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However, as we proceeded down the trail we did eventually break through the forest and enter into a long wide valley that offered our first spectacular views of this incredible glacier:

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Franz Josef Glacier was named after Emperor Franz Joseph I of Austria by the German explorer, Julius von Haast in 1865. The M?ori name for the glacier is Ka Roimata o Hinehukatere (‘The tears of Hinehukatere’), arising from a local legend: Hinehukatere loved climbing in the mountains and persuaded her lover, Tawe, to climb with her. Tawe was a less experienced climber than Hinehukatere but loved to accompany her until an avalanche swept Tawe from the peaks to his death. Hinehukatere was broken hearted and her many, many tears flowed down the mountain and froze to form the glacier.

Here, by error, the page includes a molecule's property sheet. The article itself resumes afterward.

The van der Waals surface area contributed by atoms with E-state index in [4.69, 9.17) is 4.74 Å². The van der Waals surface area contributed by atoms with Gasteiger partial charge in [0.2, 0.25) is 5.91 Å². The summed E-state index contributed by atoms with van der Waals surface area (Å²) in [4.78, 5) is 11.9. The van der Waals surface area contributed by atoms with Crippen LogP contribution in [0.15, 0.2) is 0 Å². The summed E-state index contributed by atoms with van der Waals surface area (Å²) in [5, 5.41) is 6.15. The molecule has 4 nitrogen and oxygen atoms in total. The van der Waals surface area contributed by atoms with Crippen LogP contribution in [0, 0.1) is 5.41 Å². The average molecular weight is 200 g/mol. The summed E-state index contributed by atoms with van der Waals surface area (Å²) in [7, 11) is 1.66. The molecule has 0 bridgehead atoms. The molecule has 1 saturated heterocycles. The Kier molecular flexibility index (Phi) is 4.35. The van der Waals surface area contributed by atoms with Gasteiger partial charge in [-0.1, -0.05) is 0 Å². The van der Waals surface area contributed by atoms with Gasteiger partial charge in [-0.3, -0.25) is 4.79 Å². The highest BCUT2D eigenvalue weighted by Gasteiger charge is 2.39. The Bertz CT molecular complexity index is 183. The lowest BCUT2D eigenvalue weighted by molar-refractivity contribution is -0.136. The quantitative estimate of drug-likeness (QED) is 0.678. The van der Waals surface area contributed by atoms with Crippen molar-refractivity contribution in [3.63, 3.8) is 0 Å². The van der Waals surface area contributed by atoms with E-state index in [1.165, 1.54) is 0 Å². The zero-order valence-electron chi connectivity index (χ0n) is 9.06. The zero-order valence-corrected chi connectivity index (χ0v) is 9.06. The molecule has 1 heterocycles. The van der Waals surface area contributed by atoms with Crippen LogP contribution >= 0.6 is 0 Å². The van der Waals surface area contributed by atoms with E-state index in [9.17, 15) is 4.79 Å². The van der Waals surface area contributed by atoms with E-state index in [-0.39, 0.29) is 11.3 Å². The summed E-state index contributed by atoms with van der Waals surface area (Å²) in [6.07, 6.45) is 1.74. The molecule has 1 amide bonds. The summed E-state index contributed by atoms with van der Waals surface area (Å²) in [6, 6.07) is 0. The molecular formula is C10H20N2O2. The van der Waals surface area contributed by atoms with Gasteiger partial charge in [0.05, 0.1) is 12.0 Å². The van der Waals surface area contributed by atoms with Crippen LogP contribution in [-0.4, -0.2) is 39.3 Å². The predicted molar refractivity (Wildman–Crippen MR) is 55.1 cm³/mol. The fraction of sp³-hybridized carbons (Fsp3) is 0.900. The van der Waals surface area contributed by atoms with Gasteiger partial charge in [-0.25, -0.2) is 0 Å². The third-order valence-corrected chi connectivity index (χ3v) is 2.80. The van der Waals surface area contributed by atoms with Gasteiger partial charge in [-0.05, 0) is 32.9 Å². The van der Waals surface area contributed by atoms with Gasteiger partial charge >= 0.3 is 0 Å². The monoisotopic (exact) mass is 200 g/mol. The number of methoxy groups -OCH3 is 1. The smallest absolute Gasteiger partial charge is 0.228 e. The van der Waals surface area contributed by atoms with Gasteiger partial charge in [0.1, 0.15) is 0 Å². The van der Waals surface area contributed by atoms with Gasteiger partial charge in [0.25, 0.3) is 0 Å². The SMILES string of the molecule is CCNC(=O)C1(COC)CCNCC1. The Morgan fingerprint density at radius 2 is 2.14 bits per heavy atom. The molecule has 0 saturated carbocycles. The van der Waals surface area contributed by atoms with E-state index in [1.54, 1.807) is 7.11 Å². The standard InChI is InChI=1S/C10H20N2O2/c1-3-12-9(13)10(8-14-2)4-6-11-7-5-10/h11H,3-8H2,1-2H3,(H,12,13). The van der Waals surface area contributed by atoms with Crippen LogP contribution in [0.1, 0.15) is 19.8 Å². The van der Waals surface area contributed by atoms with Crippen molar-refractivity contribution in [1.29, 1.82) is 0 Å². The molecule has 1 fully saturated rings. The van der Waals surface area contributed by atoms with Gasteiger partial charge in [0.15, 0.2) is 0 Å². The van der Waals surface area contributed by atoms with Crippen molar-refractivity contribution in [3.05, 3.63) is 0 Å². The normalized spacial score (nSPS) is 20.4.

These tears from Hinehukatere can still be see today in this spectacular glacier:

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The scientific explanation however for the making of this glacier is not as romantic as the Maori myth. According to scientists, the glaciers on New Zealand’s Southern Alps is the direct result of high levels of moisture coming off the Tasman Sea between Australia and New Zealand that crash against the island’s giant peaks:

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The fact that this moisture is dropped on the west side of the island means that the east side of the South Island actually has a very mild climate compared to the wild weather the western part of the island experiences throughout the year. The heavy snow fall that piles up on these peaks eventually begins to pile up and then gravity takes over and compacts the snow which then becomes so heavy it slides down the mountain in giant ice sheets called glaciers: